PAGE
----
Source: John Landreth, long-time head swim coach at Shady Side Academy.
This is for testing concepts. All data can evaporate easily, especially after pushing the submit button. Keep a paper-back-up.
Input the results of one (1) to twelve (12) swimmers. To accommodate more than 12 swimmers, use another instance of the form, perhaps on a different mobile device.
All swimmers within the the form swim with the same interval for the 50s. The interval range for the 50s is between 30-seconds and 60-seconds. Use the slider to set the send-off interval for the 50s. To accommodate swimmers doing the 50-repeats on a different interval, use another instance of the form. Or, use the notes section to record any special circumstances.
All participants do the opening 25-sprint from a dive and with a foot touch on a 30-second interval. Record the 25-sprint time. Following the first 25, is a quantity of 50s. The 50-repeats range from two to six repetitions. Decide upon the number of 50s: 2, 3, 4, 5, or 6. Fewer 50s might be more appropriate for the sprinters or for a less stressful day.
The total time, a sum of all the swims, (25 + 50s), is calculated and displayed as each entry is made into the web form. After the final 50 time is entered, the AVERAGE time for all the 50s is calculated and displayed. The time for the 25-sprint is not used in this calculation. (Results display the sum of all the swimmer's 50s divided by the number of 50s prescribed in the set's set-up.)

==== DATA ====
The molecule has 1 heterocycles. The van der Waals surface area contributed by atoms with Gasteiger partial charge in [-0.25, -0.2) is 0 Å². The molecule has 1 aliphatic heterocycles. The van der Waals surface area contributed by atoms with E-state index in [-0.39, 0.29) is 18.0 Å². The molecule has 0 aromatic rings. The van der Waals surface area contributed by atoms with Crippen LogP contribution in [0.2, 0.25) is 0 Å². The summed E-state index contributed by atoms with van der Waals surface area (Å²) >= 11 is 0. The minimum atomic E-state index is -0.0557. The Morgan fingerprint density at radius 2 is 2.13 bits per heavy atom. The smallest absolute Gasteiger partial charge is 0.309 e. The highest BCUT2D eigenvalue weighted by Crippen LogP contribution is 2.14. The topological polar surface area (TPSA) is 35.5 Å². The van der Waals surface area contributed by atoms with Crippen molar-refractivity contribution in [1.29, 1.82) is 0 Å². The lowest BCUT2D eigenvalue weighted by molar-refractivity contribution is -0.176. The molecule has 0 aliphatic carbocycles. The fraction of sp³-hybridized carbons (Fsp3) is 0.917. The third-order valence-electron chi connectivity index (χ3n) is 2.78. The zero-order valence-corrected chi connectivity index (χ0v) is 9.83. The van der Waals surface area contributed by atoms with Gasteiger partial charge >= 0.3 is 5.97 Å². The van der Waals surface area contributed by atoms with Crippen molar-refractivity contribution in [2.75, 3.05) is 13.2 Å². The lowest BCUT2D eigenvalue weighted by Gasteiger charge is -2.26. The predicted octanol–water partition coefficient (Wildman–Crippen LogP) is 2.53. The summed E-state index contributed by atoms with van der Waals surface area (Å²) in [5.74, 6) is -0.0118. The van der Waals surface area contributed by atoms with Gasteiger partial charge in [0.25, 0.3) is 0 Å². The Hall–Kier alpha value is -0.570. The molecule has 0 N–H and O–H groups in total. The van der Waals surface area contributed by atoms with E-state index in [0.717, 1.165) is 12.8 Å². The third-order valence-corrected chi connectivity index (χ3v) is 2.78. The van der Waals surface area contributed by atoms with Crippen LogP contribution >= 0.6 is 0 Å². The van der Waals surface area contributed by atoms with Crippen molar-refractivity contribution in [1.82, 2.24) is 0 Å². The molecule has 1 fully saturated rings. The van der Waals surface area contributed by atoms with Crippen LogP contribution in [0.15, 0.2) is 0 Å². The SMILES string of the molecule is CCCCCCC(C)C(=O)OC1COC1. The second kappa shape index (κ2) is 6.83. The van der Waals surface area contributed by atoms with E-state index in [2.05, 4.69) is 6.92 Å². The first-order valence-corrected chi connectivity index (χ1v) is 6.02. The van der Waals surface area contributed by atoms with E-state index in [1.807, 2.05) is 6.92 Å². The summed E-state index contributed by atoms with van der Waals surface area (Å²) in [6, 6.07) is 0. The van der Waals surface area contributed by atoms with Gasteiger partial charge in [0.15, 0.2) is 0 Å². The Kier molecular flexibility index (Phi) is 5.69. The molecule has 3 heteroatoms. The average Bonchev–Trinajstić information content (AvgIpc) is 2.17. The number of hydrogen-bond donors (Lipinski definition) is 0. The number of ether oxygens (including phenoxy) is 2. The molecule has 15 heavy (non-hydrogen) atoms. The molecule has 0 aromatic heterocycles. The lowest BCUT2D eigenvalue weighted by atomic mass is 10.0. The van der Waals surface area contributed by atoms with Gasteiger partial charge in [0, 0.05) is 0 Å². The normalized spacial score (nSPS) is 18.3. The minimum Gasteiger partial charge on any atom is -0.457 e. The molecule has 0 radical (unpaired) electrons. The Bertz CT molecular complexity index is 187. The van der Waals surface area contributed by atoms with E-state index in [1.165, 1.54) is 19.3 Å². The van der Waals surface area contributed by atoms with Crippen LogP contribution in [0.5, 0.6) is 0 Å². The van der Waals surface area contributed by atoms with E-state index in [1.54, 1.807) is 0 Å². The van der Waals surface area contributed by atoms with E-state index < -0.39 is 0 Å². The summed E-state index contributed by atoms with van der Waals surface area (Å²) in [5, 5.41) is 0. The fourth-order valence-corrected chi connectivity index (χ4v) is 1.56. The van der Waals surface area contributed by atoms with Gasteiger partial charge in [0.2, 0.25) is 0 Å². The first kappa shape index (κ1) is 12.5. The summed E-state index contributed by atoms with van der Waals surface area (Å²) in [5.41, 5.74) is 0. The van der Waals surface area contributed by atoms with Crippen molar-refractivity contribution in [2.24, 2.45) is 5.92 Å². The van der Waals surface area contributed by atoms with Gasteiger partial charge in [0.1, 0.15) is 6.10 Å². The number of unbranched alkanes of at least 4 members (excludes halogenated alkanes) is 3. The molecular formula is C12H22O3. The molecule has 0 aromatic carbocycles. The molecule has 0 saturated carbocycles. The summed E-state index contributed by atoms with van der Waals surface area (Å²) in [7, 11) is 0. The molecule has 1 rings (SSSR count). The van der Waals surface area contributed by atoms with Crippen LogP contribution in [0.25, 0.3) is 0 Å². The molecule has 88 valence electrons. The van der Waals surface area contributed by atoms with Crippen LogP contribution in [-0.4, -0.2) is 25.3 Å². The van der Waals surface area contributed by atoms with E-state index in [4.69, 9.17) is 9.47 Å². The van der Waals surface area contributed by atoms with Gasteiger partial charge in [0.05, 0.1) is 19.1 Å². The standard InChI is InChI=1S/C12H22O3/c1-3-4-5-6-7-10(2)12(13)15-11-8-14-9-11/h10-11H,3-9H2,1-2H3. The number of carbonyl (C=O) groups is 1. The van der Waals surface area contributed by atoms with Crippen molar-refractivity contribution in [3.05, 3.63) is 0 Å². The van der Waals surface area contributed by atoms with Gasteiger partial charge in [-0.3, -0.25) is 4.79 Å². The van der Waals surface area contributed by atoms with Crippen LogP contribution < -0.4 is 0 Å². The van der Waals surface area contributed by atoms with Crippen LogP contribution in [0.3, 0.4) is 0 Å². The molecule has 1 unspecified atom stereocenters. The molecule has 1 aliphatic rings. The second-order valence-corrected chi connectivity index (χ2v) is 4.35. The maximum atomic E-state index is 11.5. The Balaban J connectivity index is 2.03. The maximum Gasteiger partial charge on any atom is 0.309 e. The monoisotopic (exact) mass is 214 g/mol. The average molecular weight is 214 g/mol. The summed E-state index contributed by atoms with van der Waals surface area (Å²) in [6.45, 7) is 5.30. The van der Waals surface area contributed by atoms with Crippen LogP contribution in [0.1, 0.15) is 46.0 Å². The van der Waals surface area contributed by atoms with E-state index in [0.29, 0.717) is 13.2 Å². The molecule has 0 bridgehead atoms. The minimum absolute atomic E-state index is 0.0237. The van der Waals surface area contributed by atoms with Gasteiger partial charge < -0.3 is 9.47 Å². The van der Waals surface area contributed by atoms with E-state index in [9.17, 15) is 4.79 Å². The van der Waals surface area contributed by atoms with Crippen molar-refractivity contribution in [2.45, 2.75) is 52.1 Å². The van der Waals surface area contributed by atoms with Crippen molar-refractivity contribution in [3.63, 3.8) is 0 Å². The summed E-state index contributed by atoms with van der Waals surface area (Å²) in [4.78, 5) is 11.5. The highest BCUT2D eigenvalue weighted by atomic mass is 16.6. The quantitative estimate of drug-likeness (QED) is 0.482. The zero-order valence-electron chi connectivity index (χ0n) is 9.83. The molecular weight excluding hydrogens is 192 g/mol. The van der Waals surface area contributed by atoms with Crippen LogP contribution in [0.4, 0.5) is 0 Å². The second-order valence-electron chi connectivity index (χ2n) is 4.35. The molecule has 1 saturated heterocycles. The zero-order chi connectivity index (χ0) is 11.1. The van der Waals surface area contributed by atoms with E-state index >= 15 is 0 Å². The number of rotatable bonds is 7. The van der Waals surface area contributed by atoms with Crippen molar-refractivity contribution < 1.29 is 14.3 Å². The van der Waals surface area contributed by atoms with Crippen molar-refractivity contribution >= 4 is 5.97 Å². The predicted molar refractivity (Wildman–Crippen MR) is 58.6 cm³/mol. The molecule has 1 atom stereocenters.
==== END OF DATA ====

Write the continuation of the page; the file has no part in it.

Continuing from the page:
The average for the 50s shows on page four of the form but does not come in the printout email. Only 0.00 was included.
Another purpose for deploying test sets is to insure that the top training groups are composed of swimmers who can do the work, make the send-offs, swim fast enough and long enough to fit into the group.
Many teams have different practice groups. These groups have all sorts of names, depending upon the club. Senior elite. National team. Gold. Then the other groups could be the silver, bronze, age groups. Whatever the name, that's not so important. There are stages and developmental focus points that each group of swimmers and coaches work upon for their improvements.
Obviously, the novice groups can't do certain things that the age group kids can do nor the senior swimmers.
This stratification process that splits the kids into groups can be a point of contention among swimmers, guardians, coaches and offer a layer of stress. One way to put to rest some of the doubt and make more objective judgments as to who should be included in what group is to make "test sets" a factor.